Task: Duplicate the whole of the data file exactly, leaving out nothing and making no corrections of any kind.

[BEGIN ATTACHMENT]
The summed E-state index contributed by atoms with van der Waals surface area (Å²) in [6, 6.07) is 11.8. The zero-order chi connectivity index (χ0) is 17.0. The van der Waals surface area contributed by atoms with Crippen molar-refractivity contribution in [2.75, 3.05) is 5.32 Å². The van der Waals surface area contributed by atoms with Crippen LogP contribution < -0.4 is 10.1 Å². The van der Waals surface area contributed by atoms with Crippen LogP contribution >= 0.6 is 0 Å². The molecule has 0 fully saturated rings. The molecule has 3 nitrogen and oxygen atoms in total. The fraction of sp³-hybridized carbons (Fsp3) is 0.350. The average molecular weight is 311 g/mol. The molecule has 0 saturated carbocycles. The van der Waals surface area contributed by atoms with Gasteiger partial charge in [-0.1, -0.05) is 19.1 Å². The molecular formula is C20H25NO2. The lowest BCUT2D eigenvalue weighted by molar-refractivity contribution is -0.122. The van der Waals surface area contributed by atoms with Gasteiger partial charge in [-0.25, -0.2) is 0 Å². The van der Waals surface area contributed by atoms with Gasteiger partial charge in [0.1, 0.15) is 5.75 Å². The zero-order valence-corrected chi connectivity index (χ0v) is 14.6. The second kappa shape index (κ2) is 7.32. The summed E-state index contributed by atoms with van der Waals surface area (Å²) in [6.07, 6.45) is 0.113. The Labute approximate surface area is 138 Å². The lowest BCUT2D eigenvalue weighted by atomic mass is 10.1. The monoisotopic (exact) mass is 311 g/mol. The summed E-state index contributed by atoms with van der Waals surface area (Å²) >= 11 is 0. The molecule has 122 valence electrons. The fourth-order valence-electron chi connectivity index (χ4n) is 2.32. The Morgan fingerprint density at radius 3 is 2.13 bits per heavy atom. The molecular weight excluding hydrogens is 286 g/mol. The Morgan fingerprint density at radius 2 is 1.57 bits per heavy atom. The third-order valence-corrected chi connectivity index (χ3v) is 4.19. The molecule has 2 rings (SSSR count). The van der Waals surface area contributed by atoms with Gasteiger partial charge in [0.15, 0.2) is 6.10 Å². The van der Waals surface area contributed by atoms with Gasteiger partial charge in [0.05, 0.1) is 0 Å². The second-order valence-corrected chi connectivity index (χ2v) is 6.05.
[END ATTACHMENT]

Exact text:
The summed E-state index contributed by atoms with van der Waals surface area (Å²) in [6, 6.07) is 11.8. The zero-order chi connectivity index (χ0) is 17.0. The van der Waals surface area contributed by atoms with Crippen molar-refractivity contribution in [2.75, 3.05) is 5.32 Å². The van der Waals surface area contributed by atoms with Crippen LogP contribution < -0.4 is 10.1 Å². The van der Waals surface area contributed by atoms with Crippen LogP contribution >= 0.6 is 0 Å². The molecule has 0 fully saturated rings. The molecule has 3 nitrogen and oxygen atoms in total. The fraction of sp³-hybridized carbons (Fsp3) is 0.350. The average molecular weight is 311 g/mol. The molecule has 0 saturated carbocycles. The van der Waals surface area contributed by atoms with Gasteiger partial charge in [-0.1, -0.05) is 19.1 Å². The molecular formula is C20H25NO2. The lowest BCUT2D eigenvalue weighted by molar-refractivity contribution is -0.122. The van der Waals surface area contributed by atoms with Gasteiger partial charge in [-0.25, -0.2) is 0 Å². The van der Waals surface area contributed by atoms with Gasteiger partial charge in [0.1, 0.15) is 5.75 Å². The zero-order valence-corrected chi connectivity index (χ0v) is 14.6. The second kappa shape index (κ2) is 7.32. The summed E-state index contributed by atoms with van der Waals surface area (Å²) in [6.07, 6.45) is 0.113. The Labute approximate surface area is 138 Å². The lowest BCUT2D eigenvalue weighted by atomic mass is 10.1. The monoisotopic (exact) mass is 311 g/mol. The summed E-state index contributed by atoms with van der Waals surface area (Å²) >= 11 is 0. The molecule has 122 valence electrons. The fourth-order valence-electron chi connectivity index (χ4n) is 2.32. The Morgan fingerprint density at radius 3 is 2.13 bits per heavy atom. The molecular weight excluding hydrogens is 286 g/mol. The Morgan fingerprint density at radius 2 is 1.57 bits per heavy atom. The third-order valence-corrected chi connectivity index (χ3v) is 4.19. The molecule has 2 rings (SSSR count). The van der Waals surface area contributed by atoms with Gasteiger partial charge in [0.15, 0.2) is 6.10 Å². The van der Waals surface area contributed by atoms with Gasteiger partial charge in [0.05, 0.1) is 0 Å². The second-order valence-corrected chi connectivity index (χ2v) is 6.05.